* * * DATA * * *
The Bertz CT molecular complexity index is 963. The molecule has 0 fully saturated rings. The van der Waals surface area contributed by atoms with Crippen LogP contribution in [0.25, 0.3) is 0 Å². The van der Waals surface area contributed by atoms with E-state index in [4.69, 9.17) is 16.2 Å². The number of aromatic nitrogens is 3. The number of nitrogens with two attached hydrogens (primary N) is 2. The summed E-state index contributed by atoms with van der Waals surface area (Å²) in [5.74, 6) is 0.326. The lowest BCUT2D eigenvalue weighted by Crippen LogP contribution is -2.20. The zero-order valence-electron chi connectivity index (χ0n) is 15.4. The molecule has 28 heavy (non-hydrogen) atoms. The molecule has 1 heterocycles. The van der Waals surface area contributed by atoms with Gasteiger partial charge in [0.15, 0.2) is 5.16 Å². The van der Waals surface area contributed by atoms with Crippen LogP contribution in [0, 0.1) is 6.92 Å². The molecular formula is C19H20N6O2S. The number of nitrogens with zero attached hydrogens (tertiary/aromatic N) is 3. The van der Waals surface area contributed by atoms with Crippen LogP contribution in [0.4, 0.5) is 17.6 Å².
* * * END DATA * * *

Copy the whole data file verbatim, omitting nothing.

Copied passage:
The Bertz CT molecular complexity index is 963. The molecule has 0 fully saturated rings. The van der Waals surface area contributed by atoms with Crippen LogP contribution in [0.25, 0.3) is 0 Å². The van der Waals surface area contributed by atoms with E-state index in [4.69, 9.17) is 16.2 Å². The number of aromatic nitrogens is 3. The number of nitrogens with two attached hydrogens (primary N) is 2. The summed E-state index contributed by atoms with van der Waals surface area (Å²) in [5.74, 6) is 0.326. The lowest BCUT2D eigenvalue weighted by Crippen LogP contribution is -2.20. The zero-order valence-electron chi connectivity index (χ0n) is 15.4. The molecule has 28 heavy (non-hydrogen) atoms. The molecule has 1 heterocycles. The van der Waals surface area contributed by atoms with Gasteiger partial charge in [0.15, 0.2) is 5.16 Å². The van der Waals surface area contributed by atoms with Crippen LogP contribution in [0, 0.1) is 6.92 Å². The molecular formula is C19H20N6O2S. The number of nitrogens with zero attached hydrogens (tertiary/aromatic N) is 3. The van der Waals surface area contributed by atoms with Crippen LogP contribution in [0.4, 0.5) is 17.6 Å².